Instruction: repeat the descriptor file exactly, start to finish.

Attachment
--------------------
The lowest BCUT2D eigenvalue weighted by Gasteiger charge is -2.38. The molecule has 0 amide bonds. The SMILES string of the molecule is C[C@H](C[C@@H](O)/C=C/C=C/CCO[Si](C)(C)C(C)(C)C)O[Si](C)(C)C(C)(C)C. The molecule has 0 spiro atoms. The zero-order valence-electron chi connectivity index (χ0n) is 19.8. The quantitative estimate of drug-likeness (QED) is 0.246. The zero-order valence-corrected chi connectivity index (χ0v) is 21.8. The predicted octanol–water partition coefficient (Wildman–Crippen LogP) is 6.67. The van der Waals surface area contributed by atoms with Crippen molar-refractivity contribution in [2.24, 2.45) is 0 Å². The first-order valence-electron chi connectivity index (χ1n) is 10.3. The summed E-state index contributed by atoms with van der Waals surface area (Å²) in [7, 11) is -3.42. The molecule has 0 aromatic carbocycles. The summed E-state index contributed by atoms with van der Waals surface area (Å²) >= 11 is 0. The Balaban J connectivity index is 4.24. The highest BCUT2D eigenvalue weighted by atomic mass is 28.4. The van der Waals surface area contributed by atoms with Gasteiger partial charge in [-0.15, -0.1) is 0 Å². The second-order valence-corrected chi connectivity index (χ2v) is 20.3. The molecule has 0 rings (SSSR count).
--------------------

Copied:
The lowest BCUT2D eigenvalue weighted by Gasteiger charge is -2.38. The molecule has 0 amide bonds. The SMILES string of the molecule is C[C@H](C[C@@H](O)/C=C/C=C/CCO[Si](C)(C)C(C)(C)C)O[Si](C)(C)C(C)(C)C. The molecule has 0 spiro atoms. The zero-order valence-electron chi connectivity index (χ0n) is 19.8. The quantitative estimate of drug-likeness (QED) is 0.246. The zero-order valence-corrected chi connectivity index (χ0v) is 21.8. The predicted octanol–water partition coefficient (Wildman–Crippen LogP) is 6.67. The van der Waals surface area contributed by atoms with Crippen molar-refractivity contribution in [2.24, 2.45) is 0 Å². The first-order valence-electron chi connectivity index (χ1n) is 10.3. The summed E-state index contributed by atoms with van der Waals surface area (Å²) in [7, 11) is -3.42. The molecule has 0 aromatic carbocycles. The summed E-state index contributed by atoms with van der Waals surface area (Å²) >= 11 is 0. The Balaban J connectivity index is 4.24. The highest BCUT2D eigenvalue weighted by atomic mass is 28.4. The van der Waals surface area contributed by atoms with Gasteiger partial charge in [-0.15, -0.1) is 0 Å². The second-order valence-corrected chi connectivity index (χ2v) is 20.3. The molecule has 0 rings (SSSR count).